5. 5. Methodology • Interviews and focus groups conducted with teachers of SEN learners in the UK. • Interview protocol aiming to explore the current teaching practice (class, approach, learning outcomes), suggested use of the robot and the perceived barriers to adoption. • For this particular approach the NAO robot was used to encourage discussion for the suggested use of the robot. • 20 teachers were interviewed in total.
  6. 6. Current practice • Very diverse student group – a range of learning needs that can be very different from student to student. “To keep them engaged you plan activities according to their abilities; some would react better to tactile, explorations of material, textures”. “For the children who struggle more, I present the same material in a different way to keep them interested”.
  7. 7. Current Practice (2) • Need adaptable learning outcomes to the needs of the student • For some, maintaining engagement for an extended period of time is a clear success measure. “I see the session as successful if there is a high level of engagement from the children and if they would behave”. “For students who can’t write or read it is about how much engagement they have shown”. 22 October 2015 7
  8. 8. Current practice (3) • The use of hands-on, practical teaching is favoured in order to encourage engagement. • Group-based teaching utilised in order to manage larger class sizes. “Small group work based on the abilities of the student and educational targets” • Robot intervention well suited – tactile input, ability to act as a social mediator and multi-modal input to deal with range of needs. 22 October 2015 8
  9. 9. Suggested use of the robot So, robotic activities need to be adaptable to the learning needs of the student while maintaining engagement at a minimum. Activity Title: Cause and effect Description: The robot will execute certain movements , dances and say things after the students give it the command by pressing a button (in the tablet), by voice command or any other input that could trigger the robot’s action(symbols, pictures, sounds). Student Profile/Involvement: Students with low cognitive abilities, conceived as an individual activity or as a group activity where other students can observe and learn from their peers. Teacher Involvement: Facilitator. Make sure the students are engaged and leading the group. 22 October 2015 9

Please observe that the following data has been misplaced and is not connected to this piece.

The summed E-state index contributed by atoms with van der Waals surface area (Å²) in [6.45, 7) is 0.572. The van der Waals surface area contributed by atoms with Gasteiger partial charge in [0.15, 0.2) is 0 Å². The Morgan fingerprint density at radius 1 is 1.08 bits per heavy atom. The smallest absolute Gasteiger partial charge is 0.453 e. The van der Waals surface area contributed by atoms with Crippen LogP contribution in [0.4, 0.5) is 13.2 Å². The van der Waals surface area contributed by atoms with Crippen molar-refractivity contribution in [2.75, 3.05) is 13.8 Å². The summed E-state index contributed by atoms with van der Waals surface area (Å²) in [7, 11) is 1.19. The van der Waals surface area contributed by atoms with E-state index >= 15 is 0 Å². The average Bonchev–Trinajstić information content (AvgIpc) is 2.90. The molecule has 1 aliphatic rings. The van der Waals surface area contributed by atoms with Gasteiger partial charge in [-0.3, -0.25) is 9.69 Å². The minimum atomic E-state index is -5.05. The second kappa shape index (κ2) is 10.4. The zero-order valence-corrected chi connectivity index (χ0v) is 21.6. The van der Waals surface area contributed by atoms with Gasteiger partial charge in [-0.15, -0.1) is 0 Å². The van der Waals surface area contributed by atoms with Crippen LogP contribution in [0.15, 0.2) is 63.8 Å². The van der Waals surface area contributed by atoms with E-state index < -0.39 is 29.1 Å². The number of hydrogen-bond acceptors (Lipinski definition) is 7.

10. 10. Task 2 Activity Title: Giving sequential orders to the robot or receiving orders from the robot. Description: Program the robot to give it sequential orders following a set of instructions given to them or receive sequential orders from the robot. The robot would give instructions to the children. Such as” sit down, lift your pencil”. It will progressively increase the number of instructions they have to carry out. Student Profile/Involvement: Conceived as an individual or group activity Teacher Involvement: Facilitating the activity: “Be there for support but let them interact” 22 October 2015 10
  11. 11. Task 3 Activity Title: Turn taking exercise Description: Turn taking exercises. Playing a conversational game with the robot where the student has to respect turn taking to interact successfully with the robot. Student Profile/Involvement: High functional students, students with no patience. It would also help students that have problems with clear speech and will have to make an effort to be understood by the robot. Teacher Involvement: Facilitator. Lead the interaction, modelling the interaction and then hand it over to the children. Generally, controlling problematic behaviour’s during the session. 22 October 2015 11
  12. 12. Barriers • Need for versatility in the robot. • Accuracy of sensors. • Control scheme must be accessible to teacher and student. • Pre-defined learning templates required for quick execution of scenarios 22 October 2015 12
  13. 13. Further Work • Expand the interview across partner countries • Use findings to inform the development of the robot based pedagogy including tasks and learning scenarios. • Conduct a longitudinal trial of the intervention to ascertain its effectiveness as a teaching tool in SEN learning. • Development of adaptable robotic interface.
  14. 14. Thank You

×